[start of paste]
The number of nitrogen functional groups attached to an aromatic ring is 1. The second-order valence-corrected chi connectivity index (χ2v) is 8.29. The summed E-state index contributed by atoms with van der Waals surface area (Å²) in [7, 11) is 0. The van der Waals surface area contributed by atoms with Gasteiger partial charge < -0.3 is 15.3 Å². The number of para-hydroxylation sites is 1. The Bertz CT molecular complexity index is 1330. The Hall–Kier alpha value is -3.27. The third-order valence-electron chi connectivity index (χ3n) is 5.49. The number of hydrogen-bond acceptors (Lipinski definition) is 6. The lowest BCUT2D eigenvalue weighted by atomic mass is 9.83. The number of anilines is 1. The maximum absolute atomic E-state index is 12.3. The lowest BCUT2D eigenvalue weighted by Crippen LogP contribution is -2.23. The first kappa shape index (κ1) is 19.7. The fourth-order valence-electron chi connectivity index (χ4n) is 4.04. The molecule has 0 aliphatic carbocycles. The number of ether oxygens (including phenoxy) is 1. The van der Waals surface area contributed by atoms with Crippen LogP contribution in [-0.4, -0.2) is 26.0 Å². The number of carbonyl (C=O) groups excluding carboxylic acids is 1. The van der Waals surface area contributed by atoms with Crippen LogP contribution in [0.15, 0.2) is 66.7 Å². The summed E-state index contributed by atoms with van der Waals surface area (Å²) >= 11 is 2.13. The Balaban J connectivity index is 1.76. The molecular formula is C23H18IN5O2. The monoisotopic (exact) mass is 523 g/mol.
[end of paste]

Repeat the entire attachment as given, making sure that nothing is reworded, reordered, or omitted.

The number of nitrogen functional groups attached to an aromatic ring is 1. The second-order valence-corrected chi connectivity index (χ2v) is 8.29. The summed E-state index contributed by atoms with van der Waals surface area (Å²) in [7, 11) is 0. The van der Waals surface area contributed by atoms with Gasteiger partial charge < -0.3 is 15.3 Å². The number of para-hydroxylation sites is 1. The Bertz CT molecular complexity index is 1330. The Hall–Kier alpha value is -3.27. The third-order valence-electron chi connectivity index (χ3n) is 5.49. The number of hydrogen-bond acceptors (Lipinski definition) is 6. The lowest BCUT2D eigenvalue weighted by atomic mass is 9.83. The number of anilines is 1. The maximum absolute atomic E-state index is 12.3. The lowest BCUT2D eigenvalue weighted by Crippen LogP contribution is -2.23. The first kappa shape index (κ1) is 19.7. The fourth-order valence-electron chi connectivity index (χ4n) is 4.04. The molecule has 0 aliphatic carbocycles. The number of ether oxygens (including phenoxy) is 1. The van der Waals surface area contributed by atoms with Crippen LogP contribution in [-0.4, -0.2) is 26.0 Å². The number of carbonyl (C=O) groups excluding carboxylic acids is 1. The van der Waals surface area contributed by atoms with Crippen LogP contribution in [0.15, 0.2) is 66.7 Å². The summed E-state index contributed by atoms with van der Waals surface area (Å²) >= 11 is 2.13. The Balaban J connectivity index is 1.76. The molecular formula is C23H18IN5O2. The monoisotopic (exact) mass is 523 g/mol.